Network deficiency exacerbates impairment in a mouse model of retinal degeneration.

Yee CW, Toychiev AH, Sagdullaev BT - Front Syst Neurosci (2012)

Dystrophic amacrine cell input drives bursting activity in RD. Diagrams of the synaptic interactions in rd1 (left) and wt (right) retinas. Bipolar cells (BC) provide excitatory drive to ganglion cells (GC) and amacrine cells (AC). Amacrine cells, in turn, modulate the GC activity via presynaptic inhibition of BCs, and direct inhibition of GCs. In both RD and healthy retina, an intrinsic slow BC oscillator is silent in resting conditions. In rd1 retina, an additional fast dystrophic AC oscillator is active, and affects both BC and GC output. Lower panels show GC spiking output at different conditions. In control conditions, GCs in RD retina show fast bursting activity driven by the AC oscillator. This fast bursting persists with nifedipine. In contrast, application of inhibitory blockers (STR + GZ + TPMPA) unveils the BC oscillator, which is present in both rd1 and wt, but silent in control conditions. Unlike fast oscillations this slow oscillator is abolished by nifedipine.
© Copyright Policy - open-access
Related In: Results  -  Collection

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Show All Figures
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Figure 10: Dystrophic amacrine cell input drives bursting activity in RD. Diagrams of the synaptic interactions in rd1 (left) and wt (right) retinas. Bipolar cells (BC) provide excitatory drive to ganglion cells (GC) and amacrine cells (AC). Amacrine cells, in turn, modulate the GC activity via presynaptic inhibition of BCs, and direct inhibition of GCs. In both RD and healthy retina, an intrinsic slow BC oscillator is silent in resting conditions. In rd1 retina, an additional fast dystrophic AC oscillator is active, and affects both BC and GC output. Lower panels show GC spiking output at different conditions. In control conditions, GCs in RD retina show fast bursting activity driven by the AC oscillator. This fast bursting persists with nifedipine. In contrast, application of inhibitory blockers (STR + GZ + TPMPA) unveils the BC oscillator, which is present in both rd1 and wt, but silent in control conditions. Unlike fast oscillations this slow oscillator is abolished by nifedipine.
Mentions: Until recently, RD has mainly been considered to be a deficiency of photoreceptors. We studied a form of “network deficiency” – maladaptive changes within the surviving tissue – that manifests as aberrant oscillatory activity. Incidence and properties of these oscillations varied between GC classes, suggesting differences between visual pathways in susceptibility to retinal remodeling. Single-cell recordings combined with pharmacological analysis allowed us to distinguish two independent oscillators in the RD retina, driven respectively by bipolar and amacrine cells. In contrast to earlier studies (Borowska et al., 2011; Menzler and Zeck, 2011), we find that an AC oscillator alone is necessary and sufficient to drive aberrant activity in rd1 retina. A BC oscillator, in both rd1 and wt, is normally suppressed by inhibition and not required for aberrant activity (Figure 10). We find that aberrant activity compromises transmission of evoked responses in surviving inner retina, exacerbating the visual deficit.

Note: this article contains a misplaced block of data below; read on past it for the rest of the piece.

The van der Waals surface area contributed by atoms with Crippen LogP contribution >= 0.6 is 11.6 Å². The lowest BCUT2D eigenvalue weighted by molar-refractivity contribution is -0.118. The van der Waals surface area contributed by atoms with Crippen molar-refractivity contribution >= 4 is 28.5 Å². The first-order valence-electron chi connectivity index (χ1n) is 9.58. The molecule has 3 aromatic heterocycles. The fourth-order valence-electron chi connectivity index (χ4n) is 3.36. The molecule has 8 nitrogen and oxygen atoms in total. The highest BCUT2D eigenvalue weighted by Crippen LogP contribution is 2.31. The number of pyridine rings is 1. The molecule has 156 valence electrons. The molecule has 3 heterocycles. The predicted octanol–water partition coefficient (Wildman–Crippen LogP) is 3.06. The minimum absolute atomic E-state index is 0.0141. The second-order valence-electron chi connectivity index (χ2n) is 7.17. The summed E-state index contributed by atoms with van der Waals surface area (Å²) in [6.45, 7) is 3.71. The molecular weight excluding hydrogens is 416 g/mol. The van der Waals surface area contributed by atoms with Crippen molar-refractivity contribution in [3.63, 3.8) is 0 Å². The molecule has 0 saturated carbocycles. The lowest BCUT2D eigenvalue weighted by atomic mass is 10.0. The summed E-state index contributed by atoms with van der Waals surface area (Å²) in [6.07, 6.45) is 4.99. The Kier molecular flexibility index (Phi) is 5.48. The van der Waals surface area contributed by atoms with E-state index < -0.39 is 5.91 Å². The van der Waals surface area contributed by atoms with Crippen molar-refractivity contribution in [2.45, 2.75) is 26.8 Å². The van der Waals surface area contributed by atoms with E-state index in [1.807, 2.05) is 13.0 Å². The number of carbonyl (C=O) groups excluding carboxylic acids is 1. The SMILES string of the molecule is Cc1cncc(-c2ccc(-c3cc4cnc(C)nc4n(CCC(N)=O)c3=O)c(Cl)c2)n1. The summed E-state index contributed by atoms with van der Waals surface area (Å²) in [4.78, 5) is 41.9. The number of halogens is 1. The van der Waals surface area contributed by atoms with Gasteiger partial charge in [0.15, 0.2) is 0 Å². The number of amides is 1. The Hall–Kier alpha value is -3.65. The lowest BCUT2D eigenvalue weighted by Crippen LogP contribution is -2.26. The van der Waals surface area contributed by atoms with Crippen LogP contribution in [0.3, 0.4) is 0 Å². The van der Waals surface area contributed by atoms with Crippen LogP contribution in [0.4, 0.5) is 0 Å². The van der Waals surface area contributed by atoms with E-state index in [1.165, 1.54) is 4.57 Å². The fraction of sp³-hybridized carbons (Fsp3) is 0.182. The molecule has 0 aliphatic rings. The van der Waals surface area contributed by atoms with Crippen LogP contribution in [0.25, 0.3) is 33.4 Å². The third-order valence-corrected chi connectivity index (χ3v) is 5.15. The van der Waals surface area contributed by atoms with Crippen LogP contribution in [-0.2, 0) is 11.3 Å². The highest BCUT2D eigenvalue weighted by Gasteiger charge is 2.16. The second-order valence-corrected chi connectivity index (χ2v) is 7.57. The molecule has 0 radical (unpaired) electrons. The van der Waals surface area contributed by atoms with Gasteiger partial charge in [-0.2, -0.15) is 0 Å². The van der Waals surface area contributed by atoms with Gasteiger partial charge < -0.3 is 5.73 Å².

Bottom Line: In recording from retina in a mouse model of retinal degeneration (RD), we found that the incidence of oscillatory activity varied across different cell classes, evidence that some retinal networks are more affected by functional changes than others.By stimulating the surviving circuitry at different stages of the neurodegenerative process, we found that this dystrophic oscillator further compromises the function of the retina.These data reveal that retinal remodeling can exacerbate the visual deficit, and that aberrant synaptic activity could be targeted for RD treatment.

View Article: PubMed Central - PubMed

Affiliation: Department of Ophthalmology, Burke Medical Research Institute, Weill Medical College of Cornell University White Plains, NY, USA.

ABSTRACT
Neural oscillations play an important role in normal brain activity, but also manifest during Parkinson's disease, epilepsy, and other pathological conditions. The contribution of these aberrant oscillations to the function of the surviving brain remains unclear. In recording from retina in a mouse model of retinal degeneration (RD), we found that the incidence of oscillatory activity varied across different cell classes, evidence that some retinal networks are more affected by functional changes than others. This aberrant activity was driven by an independent inhibitory amacrine cell oscillator. By stimulating the surviving circuitry at different stages of the neurodegenerative process, we found that this dystrophic oscillator further compromises the function of the retina. These data reveal that retinal remodeling can exacerbate the visual deficit, and that aberrant synaptic activity could be targeted for RD treatment.

No MeSH data available.


Related in: MedlinePlus